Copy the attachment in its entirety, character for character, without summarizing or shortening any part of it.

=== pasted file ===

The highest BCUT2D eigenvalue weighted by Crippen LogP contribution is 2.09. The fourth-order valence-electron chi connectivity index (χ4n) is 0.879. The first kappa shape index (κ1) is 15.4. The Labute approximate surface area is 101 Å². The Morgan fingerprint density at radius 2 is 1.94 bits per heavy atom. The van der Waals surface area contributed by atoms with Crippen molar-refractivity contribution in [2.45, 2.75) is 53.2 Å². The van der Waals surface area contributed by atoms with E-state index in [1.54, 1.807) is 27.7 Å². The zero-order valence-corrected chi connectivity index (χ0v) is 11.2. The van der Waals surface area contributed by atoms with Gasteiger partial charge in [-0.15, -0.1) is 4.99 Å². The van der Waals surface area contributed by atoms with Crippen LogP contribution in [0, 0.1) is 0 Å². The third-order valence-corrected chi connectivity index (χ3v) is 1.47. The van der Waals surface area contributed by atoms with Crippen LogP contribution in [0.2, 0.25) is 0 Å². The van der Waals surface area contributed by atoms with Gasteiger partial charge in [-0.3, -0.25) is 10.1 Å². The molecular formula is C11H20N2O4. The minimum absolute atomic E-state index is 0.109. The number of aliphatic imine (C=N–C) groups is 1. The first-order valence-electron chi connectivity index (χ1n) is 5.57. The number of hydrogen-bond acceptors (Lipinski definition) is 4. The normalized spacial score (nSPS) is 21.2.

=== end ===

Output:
The highest BCUT2D eigenvalue weighted by Crippen LogP contribution is 2.09. The fourth-order valence-electron chi connectivity index (χ4n) is 0.879. The first kappa shape index (κ1) is 15.4. The Labute approximate surface area is 101 Å². The Morgan fingerprint density at radius 2 is 1.94 bits per heavy atom. The van der Waals surface area contributed by atoms with Crippen molar-refractivity contribution in [2.45, 2.75) is 53.2 Å². The van der Waals surface area contributed by atoms with E-state index in [1.54, 1.807) is 27.7 Å². The zero-order valence-corrected chi connectivity index (χ0v) is 11.2. The van der Waals surface area contributed by atoms with Gasteiger partial charge in [-0.15, -0.1) is 4.99 Å². The van der Waals surface area contributed by atoms with Crippen LogP contribution in [0, 0.1) is 0 Å². The third-order valence-corrected chi connectivity index (χ3v) is 1.47. The van der Waals surface area contributed by atoms with Crippen LogP contribution in [0.2, 0.25) is 0 Å². The van der Waals surface area contributed by atoms with Gasteiger partial charge in [-0.3, -0.25) is 10.1 Å². The molecular formula is C11H20N2O4. The minimum absolute atomic E-state index is 0.109. The number of aliphatic imine (C=N–C) groups is 1. The first-order valence-electron chi connectivity index (χ1n) is 5.57. The number of hydrogen-bond acceptors (Lipinski definition) is 4. The normalized spacial score (nSPS) is 21.2.